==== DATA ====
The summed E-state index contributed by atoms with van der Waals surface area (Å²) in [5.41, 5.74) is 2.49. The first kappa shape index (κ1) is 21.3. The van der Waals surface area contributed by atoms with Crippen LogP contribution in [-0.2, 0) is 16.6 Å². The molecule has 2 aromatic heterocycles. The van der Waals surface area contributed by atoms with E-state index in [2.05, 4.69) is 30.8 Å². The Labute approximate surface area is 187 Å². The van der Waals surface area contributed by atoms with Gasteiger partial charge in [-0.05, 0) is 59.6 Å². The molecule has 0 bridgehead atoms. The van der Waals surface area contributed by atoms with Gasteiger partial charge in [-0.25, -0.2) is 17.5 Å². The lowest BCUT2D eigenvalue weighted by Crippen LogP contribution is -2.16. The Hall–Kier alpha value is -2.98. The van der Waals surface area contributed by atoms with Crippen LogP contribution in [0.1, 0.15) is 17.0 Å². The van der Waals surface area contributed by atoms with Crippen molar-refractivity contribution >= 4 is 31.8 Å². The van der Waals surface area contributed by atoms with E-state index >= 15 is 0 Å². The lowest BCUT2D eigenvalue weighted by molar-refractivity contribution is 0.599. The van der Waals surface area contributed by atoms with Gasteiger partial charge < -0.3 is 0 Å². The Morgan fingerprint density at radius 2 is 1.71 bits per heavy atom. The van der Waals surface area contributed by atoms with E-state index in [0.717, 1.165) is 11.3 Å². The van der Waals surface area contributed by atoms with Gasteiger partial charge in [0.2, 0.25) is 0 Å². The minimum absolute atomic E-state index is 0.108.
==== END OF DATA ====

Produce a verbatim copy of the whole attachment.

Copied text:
The summed E-state index contributed by atoms with van der Waals surface area (Å²) in [5.41, 5.74) is 2.49. The first kappa shape index (κ1) is 21.3. The van der Waals surface area contributed by atoms with Crippen LogP contribution in [-0.2, 0) is 16.6 Å². The molecule has 2 aromatic heterocycles. The van der Waals surface area contributed by atoms with E-state index in [2.05, 4.69) is 30.8 Å². The Labute approximate surface area is 187 Å². The van der Waals surface area contributed by atoms with Gasteiger partial charge in [-0.05, 0) is 59.6 Å². The molecule has 0 bridgehead atoms. The van der Waals surface area contributed by atoms with Gasteiger partial charge in [-0.25, -0.2) is 17.5 Å². The lowest BCUT2D eigenvalue weighted by Crippen LogP contribution is -2.16. The Hall–Kier alpha value is -2.98. The van der Waals surface area contributed by atoms with Crippen LogP contribution in [0.1, 0.15) is 17.0 Å². The van der Waals surface area contributed by atoms with Crippen molar-refractivity contribution >= 4 is 31.8 Å². The van der Waals surface area contributed by atoms with E-state index >= 15 is 0 Å². The lowest BCUT2D eigenvalue weighted by molar-refractivity contribution is 0.599. The van der Waals surface area contributed by atoms with Gasteiger partial charge < -0.3 is 0 Å². The Morgan fingerprint density at radius 2 is 1.71 bits per heavy atom. The van der Waals surface area contributed by atoms with E-state index in [0.717, 1.165) is 11.3 Å². The van der Waals surface area contributed by atoms with Gasteiger partial charge in [0.2, 0.25) is 0 Å². The minimum absolute atomic E-state index is 0.108.